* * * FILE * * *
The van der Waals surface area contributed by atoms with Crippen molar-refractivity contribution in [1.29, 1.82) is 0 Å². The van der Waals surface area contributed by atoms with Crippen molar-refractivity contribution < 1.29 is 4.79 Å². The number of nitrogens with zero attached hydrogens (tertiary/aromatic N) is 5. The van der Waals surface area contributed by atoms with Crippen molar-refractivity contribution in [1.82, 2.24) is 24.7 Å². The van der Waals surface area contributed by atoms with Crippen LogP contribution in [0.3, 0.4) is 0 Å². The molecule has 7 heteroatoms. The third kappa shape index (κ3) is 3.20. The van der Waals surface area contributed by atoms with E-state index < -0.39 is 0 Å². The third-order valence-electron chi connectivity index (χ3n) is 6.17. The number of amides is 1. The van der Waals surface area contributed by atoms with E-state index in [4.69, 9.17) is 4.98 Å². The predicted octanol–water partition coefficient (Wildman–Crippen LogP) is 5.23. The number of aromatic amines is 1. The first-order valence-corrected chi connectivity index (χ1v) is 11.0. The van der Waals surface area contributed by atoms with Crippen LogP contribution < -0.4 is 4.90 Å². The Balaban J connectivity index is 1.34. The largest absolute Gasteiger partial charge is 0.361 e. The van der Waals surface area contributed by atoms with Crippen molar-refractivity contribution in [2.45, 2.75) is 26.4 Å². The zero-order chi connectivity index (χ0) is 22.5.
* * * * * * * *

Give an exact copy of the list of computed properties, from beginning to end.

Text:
The van der Waals surface area contributed by atoms with Crippen molar-refractivity contribution in [1.29, 1.82) is 0 Å². The van der Waals surface area contributed by atoms with Crippen molar-refractivity contribution < 1.29 is 4.79 Å². The number of nitrogens with zero attached hydrogens (tertiary/aromatic N) is 5. The van der Waals surface area contributed by atoms with Crippen molar-refractivity contribution in [1.82, 2.24) is 24.7 Å². The van der Waals surface area contributed by atoms with Crippen LogP contribution in [0.3, 0.4) is 0 Å². The molecule has 7 heteroatoms. The third kappa shape index (κ3) is 3.20. The van der Waals surface area contributed by atoms with E-state index < -0.39 is 0 Å². The third-order valence-electron chi connectivity index (χ3n) is 6.17. The number of amides is 1. The van der Waals surface area contributed by atoms with E-state index in [4.69, 9.17) is 4.98 Å². The predicted octanol–water partition coefficient (Wildman–Crippen LogP) is 5.23. The number of aromatic amines is 1. The first-order valence-corrected chi connectivity index (χ1v) is 11.0. The van der Waals surface area contributed by atoms with Crippen LogP contribution < -0.4 is 4.90 Å². The Balaban J connectivity index is 1.34. The largest absolute Gasteiger partial charge is 0.361 e. The van der Waals surface area contributed by atoms with Crippen molar-refractivity contribution in [2.45, 2.75) is 26.4 Å². The zero-order chi connectivity index (χ0) is 22.5.